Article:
nana johari

December 11, 2017

Random: 2





1. Short note on body language.

The other day I skimmed through a book on body language. They talked about signs of lying. But 'lying', in my opinion, is not necessarily (shouldn't be) the next conclusion for these signs they mentioned. The book did explain that, but the way it's being worded is like they are trying to propose that yes these are most likely the signs of lying

I don't remember the given examples. But it's like this: They say that 'wetting/licking lips' is a sign of lying. Then they proceed to explain that it can signify anxiety

It's... as if they are trying to justify their point. I think it should be the opposite. 'Wetting lips' can be a sign of anxiety, nerves, or hesitation. From how I understand it; it means the person isn't comfortable or is reluctant talking about something, not necessarily lying about that thing. Though, they might be feeling nervous because they are lying or hiding something.

There are... other different kinds of wetting lips (sexual & tic etc), just to be clear. And there are other reasons why people wet their lips (sometimes it's because their lips are dry), so consider this too.

From my experience and opinion, body language is a bit intuitive. It's not cut and dry. One action can mean a lot of things, so you need to narrow it down. You get the signs, you guess its basic indicators (anxiety, hesitation, frustration, etc), then you have to look at the situation you are dealing with and piece it all up yourself. Sometimes you have to wait for days to be sure of the pattern and narrow down the meanings.


And talking about wetting lips I saw a video of someone briefly the other day, he was giving a speech or something. He kept wetting his lips, his voice was a bit slow/unclear, he kept looking at the paper, didn't hold eye contact with audience for too long. So I came to a conclusion that either that (lips thing) was a tic of his, OR combining all the signs I saw; he was nervous/unsure. 

I should buy some books and observe more.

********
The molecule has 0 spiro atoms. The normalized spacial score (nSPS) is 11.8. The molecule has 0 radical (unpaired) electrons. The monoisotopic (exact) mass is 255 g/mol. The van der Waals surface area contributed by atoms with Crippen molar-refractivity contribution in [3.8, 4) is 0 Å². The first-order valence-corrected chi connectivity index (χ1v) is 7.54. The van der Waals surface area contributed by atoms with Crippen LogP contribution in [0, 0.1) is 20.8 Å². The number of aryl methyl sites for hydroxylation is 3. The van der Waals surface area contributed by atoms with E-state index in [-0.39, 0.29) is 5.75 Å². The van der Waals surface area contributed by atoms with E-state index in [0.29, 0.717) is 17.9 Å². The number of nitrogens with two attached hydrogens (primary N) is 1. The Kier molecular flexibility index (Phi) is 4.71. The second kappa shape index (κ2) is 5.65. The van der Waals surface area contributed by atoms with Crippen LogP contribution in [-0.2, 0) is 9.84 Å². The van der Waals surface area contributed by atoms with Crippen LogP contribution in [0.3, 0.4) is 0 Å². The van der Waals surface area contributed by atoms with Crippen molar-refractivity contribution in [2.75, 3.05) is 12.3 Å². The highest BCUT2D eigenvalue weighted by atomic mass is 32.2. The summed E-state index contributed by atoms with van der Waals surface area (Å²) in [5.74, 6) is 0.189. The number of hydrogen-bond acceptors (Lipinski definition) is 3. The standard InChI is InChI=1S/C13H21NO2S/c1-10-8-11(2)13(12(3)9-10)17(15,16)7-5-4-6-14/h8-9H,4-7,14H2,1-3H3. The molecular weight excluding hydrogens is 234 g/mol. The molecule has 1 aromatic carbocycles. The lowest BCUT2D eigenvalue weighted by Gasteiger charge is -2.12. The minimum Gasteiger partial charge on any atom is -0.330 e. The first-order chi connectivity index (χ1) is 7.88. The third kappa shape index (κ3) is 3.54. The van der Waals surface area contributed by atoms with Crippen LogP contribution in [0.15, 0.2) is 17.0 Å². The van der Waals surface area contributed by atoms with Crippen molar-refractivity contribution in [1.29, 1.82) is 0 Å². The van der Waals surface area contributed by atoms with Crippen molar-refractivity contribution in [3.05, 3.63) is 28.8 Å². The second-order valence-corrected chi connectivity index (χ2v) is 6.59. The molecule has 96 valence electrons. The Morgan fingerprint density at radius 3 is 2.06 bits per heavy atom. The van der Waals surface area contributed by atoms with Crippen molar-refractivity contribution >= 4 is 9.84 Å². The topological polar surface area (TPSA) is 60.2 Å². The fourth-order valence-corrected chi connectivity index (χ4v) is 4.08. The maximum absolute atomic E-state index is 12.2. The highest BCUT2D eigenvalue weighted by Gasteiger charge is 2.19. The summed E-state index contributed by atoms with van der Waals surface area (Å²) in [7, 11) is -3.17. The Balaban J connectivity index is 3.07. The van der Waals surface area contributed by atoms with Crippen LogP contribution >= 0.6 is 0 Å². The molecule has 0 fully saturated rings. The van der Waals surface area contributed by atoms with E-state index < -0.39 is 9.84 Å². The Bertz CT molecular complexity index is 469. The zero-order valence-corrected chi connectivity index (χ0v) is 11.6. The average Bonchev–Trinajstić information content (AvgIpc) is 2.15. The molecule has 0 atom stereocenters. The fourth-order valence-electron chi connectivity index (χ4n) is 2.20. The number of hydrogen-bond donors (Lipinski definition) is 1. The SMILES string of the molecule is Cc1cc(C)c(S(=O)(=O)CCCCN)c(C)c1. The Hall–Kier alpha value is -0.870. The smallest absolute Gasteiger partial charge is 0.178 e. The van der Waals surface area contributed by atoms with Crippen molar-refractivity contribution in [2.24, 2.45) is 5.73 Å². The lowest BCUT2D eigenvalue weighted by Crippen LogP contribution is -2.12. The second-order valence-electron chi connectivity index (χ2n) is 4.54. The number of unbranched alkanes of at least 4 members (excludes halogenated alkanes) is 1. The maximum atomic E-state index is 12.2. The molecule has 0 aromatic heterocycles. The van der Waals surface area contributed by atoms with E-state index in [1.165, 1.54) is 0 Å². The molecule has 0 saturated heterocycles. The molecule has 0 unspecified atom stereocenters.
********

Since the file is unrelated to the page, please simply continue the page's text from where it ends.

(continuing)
2. Thoughts on defensiveness.

Observation and speculation:

Generally, people get defensive when they feel attacked. It has something to do with survival instinct.

Feeling attacked can stem from a breach of rights (which is justified), some deep-held values or sense of self, but sometimes it stems from guilt or shame. The latter can be a perceived attack, the defensiveness is a reaction signifying avoidance and denial.

It's like, they are feeling attacked because they feel like you are trying to call them out, and they feel this way because they internally feel guilt or responsible for something, or generally they feel negative about themselves and what they did or didn't do. But at the same time they consciously or subconsciously reject that emotion. So they blame you, they point out your mistakes, this will shift the focus off themselves and their internal war.  




3. Children's privacy. 

Why do people have no respect for children's privacy?  

No matter how silly you think it is, their secrets, their diaries are their private matters, it should be respected as so, not being spread out for the world to see and know. Unless being quiet about it brings harm. 




4. Perspective shift.

I was looking at this one baby bat (I don't know what they are called) learning to fly, and thought to myself that bats are meant to fly but this baby, probably all the babies have to learn to fly. It tried again and again.  

They are provided wings, but they still have to learn how to use it.